Reconciling Finance and Sustainable Development: Take the ESG Corner!

The “One Planet Summit” held on December 12 in Paris was concluded with the publication of 12 international commitments. Some of these announcements come from different governments or state institutions, such as the launch of the” green finance” network of central banks and financial market authorities (the Bank of France, the Bank of England, the central banks of Mexico, Netherlands, Germany, Singapore and China).

The heart of the summit, however, was its potential to bring the private and financial sector into account and to invest in the implementation of the Paris Agreement, in order to concretely translate the commitments made during COP 21. The mobilization of institutional investors during the summit was thus reflected by the launch of the “Climate Action 100+” coalition bringing together 225 large institutional investors representing more than 26 300 billion dollars of assets under management to coordinate their actions the top 100 listed companies that emit the most greenhouse gases.

If the financial sector seems, in part, inclined to mobilize against climate change, an effort must be made to support investors in determining a sustainable management strategy. This is particularly the purpose of the ESG rating approach, taking into account the extra-financial aspects (environmental, social, governance) of companies or states.

ESG adjusted GDP vs. Reported GDP (Global and per pillar)


Regarding Sovereign asset class, ESG integration has been hindered by lack of associated financial materiality. There is a need to adjust country financial wealth by its ESG performance. With ESG Factor-IN, Beyond Ratings has built a statistical identification of the most relevant ESG factors with regards to GDP growth through the creation of a specific model for five country groups based on income levels.

Final indicators are a computation of a Sustainable GDP per country and sensitivity analysis of financial ratings as key financial metrics. This approach provides an ESG-adjusted GDP per capita (appreciated or depreciated GDP per capita according to ESG factors) and an ESG performance score (appreciation or depreciation of GDP per capita according to ESG factors, in percent of GDP per capita). For example, in 2015, Russia’s ESG-adjusted GDP per capita stood at USD 20,362 vs. USD 23,895 for traditional GDP per capita, a depreciation (or ESG score) of -14.8% (cf. Figure below).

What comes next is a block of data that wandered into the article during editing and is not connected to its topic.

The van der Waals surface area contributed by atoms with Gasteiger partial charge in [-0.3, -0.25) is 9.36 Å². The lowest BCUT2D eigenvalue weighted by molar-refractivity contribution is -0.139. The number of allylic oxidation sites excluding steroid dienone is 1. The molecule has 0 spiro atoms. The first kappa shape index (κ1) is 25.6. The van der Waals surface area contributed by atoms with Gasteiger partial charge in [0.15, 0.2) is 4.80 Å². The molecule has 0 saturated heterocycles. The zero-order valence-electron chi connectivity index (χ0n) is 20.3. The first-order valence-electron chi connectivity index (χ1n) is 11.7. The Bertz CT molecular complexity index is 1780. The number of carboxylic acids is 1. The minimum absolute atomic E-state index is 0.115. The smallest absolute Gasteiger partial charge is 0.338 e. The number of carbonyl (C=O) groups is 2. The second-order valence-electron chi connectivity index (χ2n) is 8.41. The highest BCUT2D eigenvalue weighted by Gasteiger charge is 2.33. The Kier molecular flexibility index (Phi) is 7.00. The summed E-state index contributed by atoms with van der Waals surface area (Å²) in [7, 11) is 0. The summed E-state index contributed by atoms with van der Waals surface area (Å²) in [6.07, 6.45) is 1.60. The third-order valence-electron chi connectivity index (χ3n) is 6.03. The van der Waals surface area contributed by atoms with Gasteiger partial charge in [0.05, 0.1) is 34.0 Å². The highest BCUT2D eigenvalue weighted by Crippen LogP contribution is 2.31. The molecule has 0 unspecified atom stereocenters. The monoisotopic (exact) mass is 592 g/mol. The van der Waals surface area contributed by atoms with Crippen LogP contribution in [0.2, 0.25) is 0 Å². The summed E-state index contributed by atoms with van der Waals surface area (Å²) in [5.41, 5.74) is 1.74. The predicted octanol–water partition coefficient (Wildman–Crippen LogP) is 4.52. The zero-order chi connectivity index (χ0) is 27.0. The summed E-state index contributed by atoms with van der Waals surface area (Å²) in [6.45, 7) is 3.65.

The Beyond Ratings research note published with this weekly digest seeks to identify the contributions of the Beyond Ratings ESG Factor-IN model when assessing Sovereign Yield Performance. Key findings are the following:

  • We show that the ESG Factor-In model performs as well as traditional credit ratings in assessing yield performance, as ESG-adjusted GDP per capita has a slightly better explanatory power of sovereign yields than Credit Rating Agencies’ ratings;
  • We also prove that an ESG approach provides additional and powerful information in the analysis of sovereign spread, as ESG factors remain statistically significant with traditional macro-financial indicators used as control variables.

As we proved that ESG integration through Beyond Ratings ESG score can provide relevant information to risk assessment and investment strategy, investors have now at their disposal a first support allowing the implementation of a sustainable management strategy. This is a first step towards a conciliation of finance and sustainable development, indispensable for the respect of the commitments in favor of the climate.

By | 2018-03-06T15:27:30+00:00 December 26th, 2017|Analyst's insight|Comments Off on Reconciling Finance and Sustainable Development: Take the ESG Corner!

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